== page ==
Apple iPad 6

Last updated date: January 9, 2019

DWYM Score
8.7

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We looked at the top 1 Tablets and dug through the reviews from 8 of the most popular review sites including New York Times Wirecutter, The Verge, Engadget, CNET, Tech Radar, Laptop Magazine, PC Magazine, Digital Trends and more. Through this analysis, we've determined the best Tablet you should buy.

Overall Take

The standard iPad offers a slightly smaller size, making it easier to slip into your bag as you head out. You'll also pay less while still gaining access to many of the same features you'd get with the iPad Pro. In our analysis of 148 expert reviews, the Apple Apple iPad placed 7th when we looked at the top 21 products in the category. For the full ranking, see below.

Editor's Note May 8, 2019:
Checkout The Best Tablet for a detailed review of all the top tablets.

Expert Summarized Score
8.5
8 expert reviews
User Summarized Score
9.8
4,414 user reviews
Our Favorite Video Reviews
What experts liked
The 6th-generation iPad’s price is significantly lower than previous models’ prices, making it even more appealing and simplifying the decision between it and other iPad models. Although the iPad Pro and iPad mini models will be better for some people, the 6th-generation iPad is the best all-around value. (Though you may want to spring for more storage.)
- New York Times Wirecutter
I’ve been using the iPad for a little less than a week, and I can report that it feels fast, lasts all day (Apple claims 10 hours of battery life, and it gets close), and runs everything I’ve thrown at it well.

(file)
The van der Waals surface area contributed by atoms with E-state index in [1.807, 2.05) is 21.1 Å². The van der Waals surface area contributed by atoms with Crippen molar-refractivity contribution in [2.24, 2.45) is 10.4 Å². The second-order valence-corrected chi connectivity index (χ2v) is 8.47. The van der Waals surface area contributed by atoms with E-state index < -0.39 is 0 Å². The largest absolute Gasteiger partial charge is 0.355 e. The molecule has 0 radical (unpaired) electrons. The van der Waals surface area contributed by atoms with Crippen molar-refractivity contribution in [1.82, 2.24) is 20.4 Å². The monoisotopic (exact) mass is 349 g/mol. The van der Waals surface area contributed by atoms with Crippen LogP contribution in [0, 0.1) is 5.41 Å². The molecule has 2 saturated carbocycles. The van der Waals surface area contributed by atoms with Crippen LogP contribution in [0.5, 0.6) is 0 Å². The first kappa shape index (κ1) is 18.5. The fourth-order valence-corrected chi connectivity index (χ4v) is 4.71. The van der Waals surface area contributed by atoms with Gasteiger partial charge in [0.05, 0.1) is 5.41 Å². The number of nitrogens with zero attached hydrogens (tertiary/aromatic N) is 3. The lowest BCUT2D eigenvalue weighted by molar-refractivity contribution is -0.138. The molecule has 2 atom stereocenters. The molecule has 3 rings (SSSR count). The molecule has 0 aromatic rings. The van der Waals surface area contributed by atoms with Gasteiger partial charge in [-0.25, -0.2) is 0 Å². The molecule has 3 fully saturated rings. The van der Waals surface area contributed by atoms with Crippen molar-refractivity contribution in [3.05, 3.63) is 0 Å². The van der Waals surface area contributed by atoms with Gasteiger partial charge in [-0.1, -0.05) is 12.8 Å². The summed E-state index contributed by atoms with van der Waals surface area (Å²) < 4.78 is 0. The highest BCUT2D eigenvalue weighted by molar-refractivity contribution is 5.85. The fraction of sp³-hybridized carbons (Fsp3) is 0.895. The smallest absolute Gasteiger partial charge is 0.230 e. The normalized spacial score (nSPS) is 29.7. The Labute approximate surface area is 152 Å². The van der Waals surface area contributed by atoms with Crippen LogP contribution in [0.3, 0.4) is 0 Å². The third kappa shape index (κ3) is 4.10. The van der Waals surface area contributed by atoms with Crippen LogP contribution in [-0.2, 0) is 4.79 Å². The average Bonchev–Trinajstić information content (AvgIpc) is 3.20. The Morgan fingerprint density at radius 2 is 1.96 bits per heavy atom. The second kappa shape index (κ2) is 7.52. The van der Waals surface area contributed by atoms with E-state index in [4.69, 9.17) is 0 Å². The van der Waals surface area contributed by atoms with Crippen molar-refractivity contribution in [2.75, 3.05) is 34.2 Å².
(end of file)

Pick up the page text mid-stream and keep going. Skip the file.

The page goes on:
- The Verge
April 3, 2018 | Full review
As I mentioned before, the iPad runs with an A10 Fusion chipset that pairs two high-performance CPU cores with two energy efficient cores for less strenuous tasks.
- Engadget
January 5, 2019 | Full review
As I said above, this iPad now works with the Pencil stylus, too, which is great news for anyone thinking of doing creative work.
- CNET
April 12, 2018 | Full review
The screen on the new iPad is bright, legible in most lighting, and usable in nearly any situation.
- Tech Radar
November 9, 2018 | Full review
I appreciated the snappy performance from the A10 Fusion chip, especially when I was trying out augmented reality apps.
- Laptop Magazine
December 10, 2018 | Full review
That's a step up from the A9 in the fifth-generation iPad, and it really shows on benchmarks: On Geekbench 4, we got 3512 single-core and 5934 multi-core, as compared with 2548/4435 on the fifth-gen.